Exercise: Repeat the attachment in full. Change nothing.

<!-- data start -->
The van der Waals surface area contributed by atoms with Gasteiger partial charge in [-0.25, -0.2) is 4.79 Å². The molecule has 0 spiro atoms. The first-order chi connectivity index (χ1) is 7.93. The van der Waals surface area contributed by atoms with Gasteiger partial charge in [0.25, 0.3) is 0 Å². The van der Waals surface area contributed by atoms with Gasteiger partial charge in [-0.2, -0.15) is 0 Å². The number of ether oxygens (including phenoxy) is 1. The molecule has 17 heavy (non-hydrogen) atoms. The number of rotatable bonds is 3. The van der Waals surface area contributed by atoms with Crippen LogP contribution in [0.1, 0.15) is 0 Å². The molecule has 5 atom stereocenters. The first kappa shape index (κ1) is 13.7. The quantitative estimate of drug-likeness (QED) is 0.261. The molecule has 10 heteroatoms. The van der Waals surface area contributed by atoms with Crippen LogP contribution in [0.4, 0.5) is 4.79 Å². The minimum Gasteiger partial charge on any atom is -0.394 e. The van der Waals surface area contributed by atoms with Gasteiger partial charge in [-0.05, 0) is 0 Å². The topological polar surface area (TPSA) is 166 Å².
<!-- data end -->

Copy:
The van der Waals surface area contributed by atoms with Gasteiger partial charge in [-0.25, -0.2) is 4.79 Å². The molecule has 0 spiro atoms. The first-order chi connectivity index (χ1) is 7.93. The van der Waals surface area contributed by atoms with Gasteiger partial charge in [0.25, 0.3) is 0 Å². The van der Waals surface area contributed by atoms with Gasteiger partial charge in [-0.2, -0.15) is 0 Å². The number of ether oxygens (including phenoxy) is 1. The molecule has 17 heavy (non-hydrogen) atoms. The number of rotatable bonds is 3. The van der Waals surface area contributed by atoms with Crippen LogP contribution in [0.1, 0.15) is 0 Å². The molecule has 5 atom stereocenters. The first kappa shape index (κ1) is 13.7. The quantitative estimate of drug-likeness (QED) is 0.261. The molecule has 10 heteroatoms. The van der Waals surface area contributed by atoms with Crippen LogP contribution in [0.4, 0.5) is 4.79 Å². The minimum Gasteiger partial charge on any atom is -0.394 e. The van der Waals surface area contributed by atoms with Gasteiger partial charge in [-0.05, 0) is 0 Å². The topological polar surface area (TPSA) is 166 Å².